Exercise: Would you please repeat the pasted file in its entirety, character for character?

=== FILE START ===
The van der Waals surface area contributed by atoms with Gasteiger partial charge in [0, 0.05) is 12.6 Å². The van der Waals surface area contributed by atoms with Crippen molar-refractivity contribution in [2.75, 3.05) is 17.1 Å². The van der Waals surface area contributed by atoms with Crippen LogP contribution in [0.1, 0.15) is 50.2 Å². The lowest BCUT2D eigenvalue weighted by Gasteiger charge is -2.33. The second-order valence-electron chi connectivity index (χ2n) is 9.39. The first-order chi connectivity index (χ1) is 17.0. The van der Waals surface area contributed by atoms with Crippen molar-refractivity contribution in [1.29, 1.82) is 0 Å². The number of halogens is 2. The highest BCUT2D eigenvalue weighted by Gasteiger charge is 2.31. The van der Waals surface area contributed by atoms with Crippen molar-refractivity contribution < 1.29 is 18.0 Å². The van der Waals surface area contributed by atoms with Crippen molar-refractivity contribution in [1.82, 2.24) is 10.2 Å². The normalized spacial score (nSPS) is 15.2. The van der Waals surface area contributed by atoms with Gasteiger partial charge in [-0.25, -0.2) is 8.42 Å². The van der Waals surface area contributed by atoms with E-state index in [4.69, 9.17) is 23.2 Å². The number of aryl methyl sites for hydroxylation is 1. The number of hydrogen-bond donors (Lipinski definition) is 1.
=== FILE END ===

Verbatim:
The van der Waals surface area contributed by atoms with Gasteiger partial charge in [0, 0.05) is 12.6 Å². The van der Waals surface area contributed by atoms with Crippen molar-refractivity contribution in [2.75, 3.05) is 17.1 Å². The van der Waals surface area contributed by atoms with Crippen LogP contribution in [0.1, 0.15) is 50.2 Å². The lowest BCUT2D eigenvalue weighted by Gasteiger charge is -2.33. The second-order valence-electron chi connectivity index (χ2n) is 9.39. The first-order chi connectivity index (χ1) is 17.0. The van der Waals surface area contributed by atoms with Crippen molar-refractivity contribution in [1.29, 1.82) is 0 Å². The number of halogens is 2. The highest BCUT2D eigenvalue weighted by Gasteiger charge is 2.31. The van der Waals surface area contributed by atoms with Crippen molar-refractivity contribution < 1.29 is 18.0 Å². The van der Waals surface area contributed by atoms with Crippen molar-refractivity contribution in [1.82, 2.24) is 10.2 Å². The normalized spacial score (nSPS) is 15.2. The van der Waals surface area contributed by atoms with Gasteiger partial charge in [-0.25, -0.2) is 8.42 Å². The van der Waals surface area contributed by atoms with E-state index in [4.69, 9.17) is 23.2 Å². The number of aryl methyl sites for hydroxylation is 1. The number of hydrogen-bond donors (Lipinski definition) is 1.